Weighing the options
Choosing the right tool for a specific job is a vitally important part of any successful industrial application. However, making the correct choice can also be a difficult challenge. In fact, there are a variety of factors to consider when deciding between electric motors and air motors.
If you’re facing this decision, you’re in luck: Atlas Copco has a comprehensive guide for selecting the appropriate motor for any industrial application.
When trying to pick the best motor for your needs, there are five key factors to consider.
Number one: Torque requirements
Torque is one of the most important measures when it comes to the world of industrial applications. For this reason, air motors are great and dynamic choices. Air motors are designed in a way that allows operators to adjust the torque output to match the exact torque requirement of an application. If and when an air motor is overloaded, the air pressure will simply increase until it bypasses and the needs are met. This process causes no damage to the motor. Essentially, air motors are more versatile and can dynamically load torque to meet your exact application standards.
In contrast, electric motors have fixed torque outputs. While some electric motors can be purchased with multiple speed settings, the torque outputs of the motors cannot be adjusted by operators as needed. If an electric motor is overloaded and a breaker fails to relieve the load, the motor will likely fail prematurely and require replacement.
Number two: Weight of motor
It is also important to note that in many cases a motor plays a large part in the overall weight of an application. For example, the weight of a mixer is determined, in large part, by the weight of the motor. With this in mind, it is clear that a motor’s weight matters and electric motors typically weigh more than their pneumatic counterparts.
Atlas Copco air motors have a high power-to-weight ratio, meaning you can get high power output from our motors for your industrial applications without significantly increasing the weight of an application.
Number three: Speed control needs
Air motors can provide variable and precise speeds when the air control valve is adjusted. While variable speed control options might be available for certain electric motors, it significantly increases the motor’s overall cost. For this reason, if your application requires variable speed control for any reason, air motors will likely be the better choice for you.
Number four: Energy efficiency and costs
One of the biggest differences between air motors and electric motors is in energy efficiency. One drawback of air motors is that they are less efficient than their electric alternatives. This is due to the fact that air pressure — which serves as the energy input in air motors — is lost at different points in the fittings, elbows, and tubes that are necessary for the function of air motors. In some cases, this loss of air pressure can mean that less than 20% of an air motor’s total energy input becomes useable energy for your application.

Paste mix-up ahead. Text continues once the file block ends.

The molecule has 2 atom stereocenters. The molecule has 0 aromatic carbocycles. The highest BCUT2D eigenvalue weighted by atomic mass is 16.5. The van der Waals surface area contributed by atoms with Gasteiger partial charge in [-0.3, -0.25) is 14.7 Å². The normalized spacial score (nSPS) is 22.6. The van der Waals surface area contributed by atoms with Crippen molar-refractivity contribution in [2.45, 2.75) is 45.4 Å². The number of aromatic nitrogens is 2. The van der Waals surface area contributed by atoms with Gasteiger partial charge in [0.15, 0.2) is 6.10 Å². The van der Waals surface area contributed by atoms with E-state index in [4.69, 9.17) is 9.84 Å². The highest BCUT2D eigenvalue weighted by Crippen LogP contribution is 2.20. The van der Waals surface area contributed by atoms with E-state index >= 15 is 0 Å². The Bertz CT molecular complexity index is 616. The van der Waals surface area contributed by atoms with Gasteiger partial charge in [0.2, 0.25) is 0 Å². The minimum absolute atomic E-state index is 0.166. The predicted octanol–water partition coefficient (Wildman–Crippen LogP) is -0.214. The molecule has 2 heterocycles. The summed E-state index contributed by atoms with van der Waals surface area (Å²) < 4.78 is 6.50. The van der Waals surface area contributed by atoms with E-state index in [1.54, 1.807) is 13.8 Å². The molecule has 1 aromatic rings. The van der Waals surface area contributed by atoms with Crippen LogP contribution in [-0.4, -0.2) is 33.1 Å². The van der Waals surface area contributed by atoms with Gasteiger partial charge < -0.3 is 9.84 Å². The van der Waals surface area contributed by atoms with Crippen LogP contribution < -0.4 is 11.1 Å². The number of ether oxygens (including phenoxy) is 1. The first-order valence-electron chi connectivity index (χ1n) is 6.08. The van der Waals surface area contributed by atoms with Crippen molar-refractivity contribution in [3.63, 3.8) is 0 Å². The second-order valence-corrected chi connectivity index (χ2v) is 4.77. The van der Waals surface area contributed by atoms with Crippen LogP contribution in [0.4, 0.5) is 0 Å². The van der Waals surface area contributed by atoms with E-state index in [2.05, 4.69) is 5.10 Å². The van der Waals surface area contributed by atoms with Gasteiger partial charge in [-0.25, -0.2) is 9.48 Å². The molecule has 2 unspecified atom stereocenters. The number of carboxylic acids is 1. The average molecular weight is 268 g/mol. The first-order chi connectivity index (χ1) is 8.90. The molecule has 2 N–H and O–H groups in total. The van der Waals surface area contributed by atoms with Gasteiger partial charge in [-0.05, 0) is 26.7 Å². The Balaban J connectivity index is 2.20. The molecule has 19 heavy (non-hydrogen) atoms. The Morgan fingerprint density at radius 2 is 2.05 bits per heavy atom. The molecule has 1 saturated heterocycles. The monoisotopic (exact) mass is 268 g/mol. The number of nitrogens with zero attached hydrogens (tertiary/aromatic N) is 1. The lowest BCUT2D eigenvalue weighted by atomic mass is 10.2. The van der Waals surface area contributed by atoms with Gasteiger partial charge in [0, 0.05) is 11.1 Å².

The cost differences between air and electric motors go hand in hand with the efficiency differences. When comparing the operating costs of the same size air and electric motor units for the same amount of work hours and at the same power cost, it can be more than $1,000 cheaper each year to operate an electric motor.
Number five: Operating environment
The environment in which you plan to use your motor is another important factor to consider when deciding between electric and air motors. Many environments are potentially hazardous for electrical motors. Although explosion-proof electric motors exist, the tight fit between parts that is required to ensure the integrity of the explosion-proof enclosure can cause moisture from condensation to accumulate. This moisture can be corrosive to an electrical motor with moving parts.
Air motors are great choices when working in tough and hazardous environments because they use compressed air as an energy source and do not generate electrical sparks. Atlas Copco air motors, for example, are available in explosion-proof and ATEX certified versions that are perfect for environments where sparks or high temperatures could ignite explosive gases, vapor, or dust. Explosion-proof air motors often also cost less than the electrical equivalent. Finally, air motors can operate safely and optimally in wet or corrosive environments, making them a strong choice when your industrial application requires motors that perform well under any environmental circumstances.
The deciding factor
Every industrial application is unique and only you can determine which factors are most influential when choosing between air motors and electrical motors. Each of the categories listed is worthy of consideration, but the order of importance of each factor is specific to an application.
Air motors are advantageous in particularly hazardous operating environments, when applications must be kept lightweight, and when an application demands dynamic torque output and variable speed control. In contrast, electrical motors are advantageous if your priority is maximizing energy efficiency and minimizing operation costs. Ultimately, careful consideration of the merits of each type of motor and the needs of your specific industrial application will help you decide whether an electrical motor or air motor is right for you.